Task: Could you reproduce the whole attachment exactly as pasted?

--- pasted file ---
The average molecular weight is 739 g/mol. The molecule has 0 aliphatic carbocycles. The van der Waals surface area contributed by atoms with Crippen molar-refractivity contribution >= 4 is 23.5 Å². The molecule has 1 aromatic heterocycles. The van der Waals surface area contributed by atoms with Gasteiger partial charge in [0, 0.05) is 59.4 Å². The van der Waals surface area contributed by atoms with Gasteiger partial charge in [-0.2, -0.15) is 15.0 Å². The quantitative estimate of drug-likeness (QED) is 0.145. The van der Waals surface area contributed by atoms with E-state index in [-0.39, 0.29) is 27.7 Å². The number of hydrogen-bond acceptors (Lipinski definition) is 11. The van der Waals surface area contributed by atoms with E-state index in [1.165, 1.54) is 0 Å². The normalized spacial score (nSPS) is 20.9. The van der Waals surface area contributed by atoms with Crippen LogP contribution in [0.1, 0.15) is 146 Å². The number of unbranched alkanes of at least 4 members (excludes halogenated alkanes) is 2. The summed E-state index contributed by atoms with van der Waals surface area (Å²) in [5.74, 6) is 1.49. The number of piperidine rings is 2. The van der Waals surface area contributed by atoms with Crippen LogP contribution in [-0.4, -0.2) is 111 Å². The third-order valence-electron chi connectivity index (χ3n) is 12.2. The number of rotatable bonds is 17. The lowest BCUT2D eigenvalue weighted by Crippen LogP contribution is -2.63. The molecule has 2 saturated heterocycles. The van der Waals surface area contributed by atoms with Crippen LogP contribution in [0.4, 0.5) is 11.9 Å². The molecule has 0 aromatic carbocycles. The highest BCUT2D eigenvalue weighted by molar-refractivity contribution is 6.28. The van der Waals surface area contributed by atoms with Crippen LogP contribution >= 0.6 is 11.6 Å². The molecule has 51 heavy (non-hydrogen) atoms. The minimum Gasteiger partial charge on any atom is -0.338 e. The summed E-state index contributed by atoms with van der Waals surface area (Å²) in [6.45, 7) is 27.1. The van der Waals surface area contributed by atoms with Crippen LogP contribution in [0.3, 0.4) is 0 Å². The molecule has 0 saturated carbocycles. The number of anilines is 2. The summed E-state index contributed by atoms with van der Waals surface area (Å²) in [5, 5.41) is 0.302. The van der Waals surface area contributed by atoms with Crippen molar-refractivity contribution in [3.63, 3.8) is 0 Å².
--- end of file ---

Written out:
The average molecular weight is 739 g/mol. The molecule has 0 aliphatic carbocycles. The van der Waals surface area contributed by atoms with Crippen molar-refractivity contribution >= 4 is 23.5 Å². The molecule has 1 aromatic heterocycles. The van der Waals surface area contributed by atoms with Gasteiger partial charge in [0, 0.05) is 59.4 Å². The van der Waals surface area contributed by atoms with Gasteiger partial charge in [-0.2, -0.15) is 15.0 Å². The quantitative estimate of drug-likeness (QED) is 0.145. The van der Waals surface area contributed by atoms with E-state index in [-0.39, 0.29) is 27.7 Å². The number of hydrogen-bond acceptors (Lipinski definition) is 11. The van der Waals surface area contributed by atoms with E-state index in [1.165, 1.54) is 0 Å². The normalized spacial score (nSPS) is 20.9. The van der Waals surface area contributed by atoms with Crippen LogP contribution in [0.1, 0.15) is 146 Å². The number of unbranched alkanes of at least 4 members (excludes halogenated alkanes) is 2. The summed E-state index contributed by atoms with van der Waals surface area (Å²) in [5.74, 6) is 1.49. The number of piperidine rings is 2. The van der Waals surface area contributed by atoms with Crippen LogP contribution in [-0.4, -0.2) is 111 Å². The third-order valence-electron chi connectivity index (χ3n) is 12.2. The number of rotatable bonds is 17. The lowest BCUT2D eigenvalue weighted by Crippen LogP contribution is -2.63. The molecule has 2 saturated heterocycles. The van der Waals surface area contributed by atoms with Crippen LogP contribution in [0.4, 0.5) is 11.9 Å². The molecule has 0 aromatic carbocycles. The highest BCUT2D eigenvalue weighted by molar-refractivity contribution is 6.28. The van der Waals surface area contributed by atoms with Crippen LogP contribution >= 0.6 is 11.6 Å². The molecule has 51 heavy (non-hydrogen) atoms. The minimum Gasteiger partial charge on any atom is -0.338 e. The summed E-state index contributed by atoms with van der Waals surface area (Å²) in [6.45, 7) is 27.1. The van der Waals surface area contributed by atoms with Crippen LogP contribution in [0.3, 0.4) is 0 Å². The molecule has 0 saturated carbocycles. The number of anilines is 2. The summed E-state index contributed by atoms with van der Waals surface area (Å²) in [5, 5.41) is 0.302. The van der Waals surface area contributed by atoms with Crippen molar-refractivity contribution in [3.63, 3.8) is 0 Å².